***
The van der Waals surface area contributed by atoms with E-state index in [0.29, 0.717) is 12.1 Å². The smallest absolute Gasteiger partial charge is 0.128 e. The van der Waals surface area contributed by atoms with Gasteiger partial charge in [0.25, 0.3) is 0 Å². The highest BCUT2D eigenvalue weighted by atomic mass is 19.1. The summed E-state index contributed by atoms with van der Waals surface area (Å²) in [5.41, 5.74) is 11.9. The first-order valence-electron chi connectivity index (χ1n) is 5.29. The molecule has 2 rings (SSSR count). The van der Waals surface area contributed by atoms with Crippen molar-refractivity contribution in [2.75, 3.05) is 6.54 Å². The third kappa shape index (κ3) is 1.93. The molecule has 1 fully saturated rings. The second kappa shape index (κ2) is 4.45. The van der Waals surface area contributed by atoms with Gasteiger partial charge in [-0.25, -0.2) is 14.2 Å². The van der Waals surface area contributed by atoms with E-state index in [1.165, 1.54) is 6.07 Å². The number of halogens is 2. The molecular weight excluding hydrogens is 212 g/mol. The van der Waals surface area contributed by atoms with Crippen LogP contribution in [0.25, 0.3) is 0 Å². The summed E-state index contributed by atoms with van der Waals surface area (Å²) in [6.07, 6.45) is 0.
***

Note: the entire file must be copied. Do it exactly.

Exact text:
The van der Waals surface area contributed by atoms with E-state index in [0.29, 0.717) is 12.1 Å². The smallest absolute Gasteiger partial charge is 0.128 e. The van der Waals surface area contributed by atoms with Gasteiger partial charge in [0.25, 0.3) is 0 Å². The highest BCUT2D eigenvalue weighted by atomic mass is 19.1. The summed E-state index contributed by atoms with van der Waals surface area (Å²) in [5.41, 5.74) is 11.9. The first-order valence-electron chi connectivity index (χ1n) is 5.29. The molecule has 2 rings (SSSR count). The van der Waals surface area contributed by atoms with Crippen molar-refractivity contribution in [2.75, 3.05) is 6.54 Å². The third kappa shape index (κ3) is 1.93. The molecule has 1 fully saturated rings. The second kappa shape index (κ2) is 4.45. The van der Waals surface area contributed by atoms with Gasteiger partial charge in [-0.25, -0.2) is 14.2 Å². The van der Waals surface area contributed by atoms with E-state index in [1.165, 1.54) is 6.07 Å². The number of halogens is 2. The molecular weight excluding hydrogens is 212 g/mol. The van der Waals surface area contributed by atoms with Crippen LogP contribution in [0.25, 0.3) is 0 Å². The summed E-state index contributed by atoms with van der Waals surface area (Å²) in [6.07, 6.45) is 0.